Saturday, August 11, 2007

Focusing the Debates

The early presidential debates allowed the candidates on both sides to generalize and spout their practiced canned speeches. The You Tube debate was the first to get questions about the day to day, what really matters, issues for the 95% of the country who really don't care about the games the "inside the beltway" folks play. Interesting to hear that the Republicans are backing out of their You Tube - sure, some of the questions were off the wall, but then some of the voting populace are off the wall, or young, or technologically savvy, etc.

Focused debates sponsored by different special interest groups can be very revealing. Will the candidates simply pander to the audience? Or will they at least attempt to address the issues even if doing so doesn't give the questioners/audience what they want to hear. A little honesty would be nice, though pandering will probably rule the day.

The Univision debate is interesting in its own right because of the decision to do it in Spanish. Certainly you need to have enough of a command of English to work the voting machine, but most new immigrant's understanding is usually best in their native language (this has always been the case for 1st generation immigrants, with 2nd and 3rd generations becoming more English-speaking). It makes sense to discuss difficult issues in the language they can understand. While I don't expect to see similar debates in Chinese, Japanese, Vietnamese, Portuguese, Swahili and even Canadian (eh), it could be done if the need is there. The goal is to educate and communicate in the manner best understood.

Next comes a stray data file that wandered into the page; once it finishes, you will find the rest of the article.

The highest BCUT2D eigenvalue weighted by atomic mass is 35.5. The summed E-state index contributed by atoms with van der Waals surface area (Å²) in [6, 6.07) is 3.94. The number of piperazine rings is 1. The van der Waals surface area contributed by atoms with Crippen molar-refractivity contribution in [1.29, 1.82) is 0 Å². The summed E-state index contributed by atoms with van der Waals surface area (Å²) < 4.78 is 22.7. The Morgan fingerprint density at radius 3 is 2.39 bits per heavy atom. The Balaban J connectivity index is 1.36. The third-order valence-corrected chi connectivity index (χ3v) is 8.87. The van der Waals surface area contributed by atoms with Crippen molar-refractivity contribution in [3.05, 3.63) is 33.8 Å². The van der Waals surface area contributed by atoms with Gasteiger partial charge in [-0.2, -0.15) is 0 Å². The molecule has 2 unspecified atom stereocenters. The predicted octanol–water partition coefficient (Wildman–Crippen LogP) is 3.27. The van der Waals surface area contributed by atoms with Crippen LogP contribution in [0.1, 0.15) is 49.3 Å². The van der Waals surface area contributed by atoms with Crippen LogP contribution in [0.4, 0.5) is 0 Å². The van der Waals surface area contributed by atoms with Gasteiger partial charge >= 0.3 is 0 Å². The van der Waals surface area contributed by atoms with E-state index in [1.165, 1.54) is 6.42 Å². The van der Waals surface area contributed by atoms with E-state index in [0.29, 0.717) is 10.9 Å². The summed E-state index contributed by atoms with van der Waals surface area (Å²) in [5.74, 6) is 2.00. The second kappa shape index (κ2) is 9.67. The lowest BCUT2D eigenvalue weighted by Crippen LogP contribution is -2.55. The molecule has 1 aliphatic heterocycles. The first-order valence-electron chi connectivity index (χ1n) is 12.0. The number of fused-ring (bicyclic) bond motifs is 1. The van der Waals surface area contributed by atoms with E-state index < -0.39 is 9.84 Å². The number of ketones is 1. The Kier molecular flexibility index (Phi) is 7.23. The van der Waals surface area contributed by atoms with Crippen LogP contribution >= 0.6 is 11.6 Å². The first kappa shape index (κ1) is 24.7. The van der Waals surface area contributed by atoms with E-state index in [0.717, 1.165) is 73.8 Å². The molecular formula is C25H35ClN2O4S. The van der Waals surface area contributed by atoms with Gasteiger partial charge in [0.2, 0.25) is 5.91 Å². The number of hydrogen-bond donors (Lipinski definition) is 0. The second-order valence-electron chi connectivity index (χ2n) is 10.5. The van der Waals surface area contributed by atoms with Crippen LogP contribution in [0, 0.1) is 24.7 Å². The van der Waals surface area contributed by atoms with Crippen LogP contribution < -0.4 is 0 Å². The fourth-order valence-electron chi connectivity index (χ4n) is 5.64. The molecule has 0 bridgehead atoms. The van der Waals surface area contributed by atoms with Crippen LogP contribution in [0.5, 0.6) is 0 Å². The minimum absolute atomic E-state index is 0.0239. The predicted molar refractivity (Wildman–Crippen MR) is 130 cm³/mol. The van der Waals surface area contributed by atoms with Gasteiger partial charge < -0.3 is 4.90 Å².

As I've said before, I would really like to see focused debates, each dealing with a particular issue (e.g., Iraq, or perhaps more broadly, national security; Social Security - keep it, fix it, or dump it; Infrastructure improvement - the need, the path forward; etc.). Don't let each candidate give their canned responses...require details and follow ups. Stimulate them to argue with each other and give actual pros and cons of various proposals. I'm even for co-party debates where Republicans and Democrats are on the same stage presenting and defending their proposals. Likewise, don't allow the media to give 10-second "quotes" that supposedly represent the candidates' entire philosophy or program proposal. Make sure the breadth of the discussion is communicated so the one or two liners they practice in advance look as meaningless as they are.